Here are a couple of pictures of the Sun, take with an iPad, through an “eclipse filter”.
The first was taken with the standard iPad camera app, with the lens covered by an eclipse filter, that I got during the last eclipse, from a university observatory. The filter blocks almost all of the sun’s light. I am not sure of the fraction of light allowed through, but suffice to say that nothing dimmer than the sun seems to make it through the filter.
The blend of colours is nice, especially the yellow around the limb. This could be a manifestation of limb darkening, with the brighter interior pure white (CCDs saturated) and the darker limb showing the sun’s yellow frequency peak (CCDs not saturated). Or maybe it is some other iPad optical response.
The next picture was taken with the iPad camera “stopped down” via an inexpensive app, available from the Apple app store. The image was fairly small, so this enlargement is a bit pixelated. So, the apparent detail around the edge of the sun is an artifact of image processing, rather than of the sun itself.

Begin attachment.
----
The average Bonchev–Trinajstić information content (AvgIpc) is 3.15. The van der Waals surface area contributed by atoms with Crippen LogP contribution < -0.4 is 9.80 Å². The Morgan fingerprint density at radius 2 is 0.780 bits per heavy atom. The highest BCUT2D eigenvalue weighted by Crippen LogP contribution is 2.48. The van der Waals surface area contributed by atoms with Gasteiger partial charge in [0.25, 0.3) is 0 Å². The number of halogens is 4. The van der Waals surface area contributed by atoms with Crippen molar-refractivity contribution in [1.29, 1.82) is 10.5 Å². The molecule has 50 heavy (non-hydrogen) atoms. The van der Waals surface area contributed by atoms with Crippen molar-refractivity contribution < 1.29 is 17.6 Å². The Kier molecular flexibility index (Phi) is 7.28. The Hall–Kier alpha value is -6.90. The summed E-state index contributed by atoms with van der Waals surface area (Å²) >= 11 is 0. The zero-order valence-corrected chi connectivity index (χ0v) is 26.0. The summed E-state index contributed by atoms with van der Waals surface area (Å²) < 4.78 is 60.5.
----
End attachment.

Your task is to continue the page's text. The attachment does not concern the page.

Someday, it would be nice to try this iPad photography during an actual eclipse.
Book one of the Witches' Stones series (Rescue from the Planet of the Amartos)
And here’s a (fictional) planet with a sun much hotter than our own, though still inhabitable:
“To help pass the tense minutes, Coryn studied the world outside the lone small window. Greenery was planted outside the window, needed as a screen to protect the dwelling from the blazing white Kordean sun. The leaves were thick and rubbery – unlike human beings, the plants that grew on Kordea could not escape the brilliant sun, so they had evolved a tough outer layer. He reflected that this world was a fantastic mixture of the mystical, as represented by the seven moons, and the inescapably physical, as represented by the blistering Kordean sun.”
Plus, there's a nice neutron star on the cover, as well as a rather fetching heroine. So, you should check it out :).
Amazon Canada: https://www.amazon.ca/dp/B008PNIRP4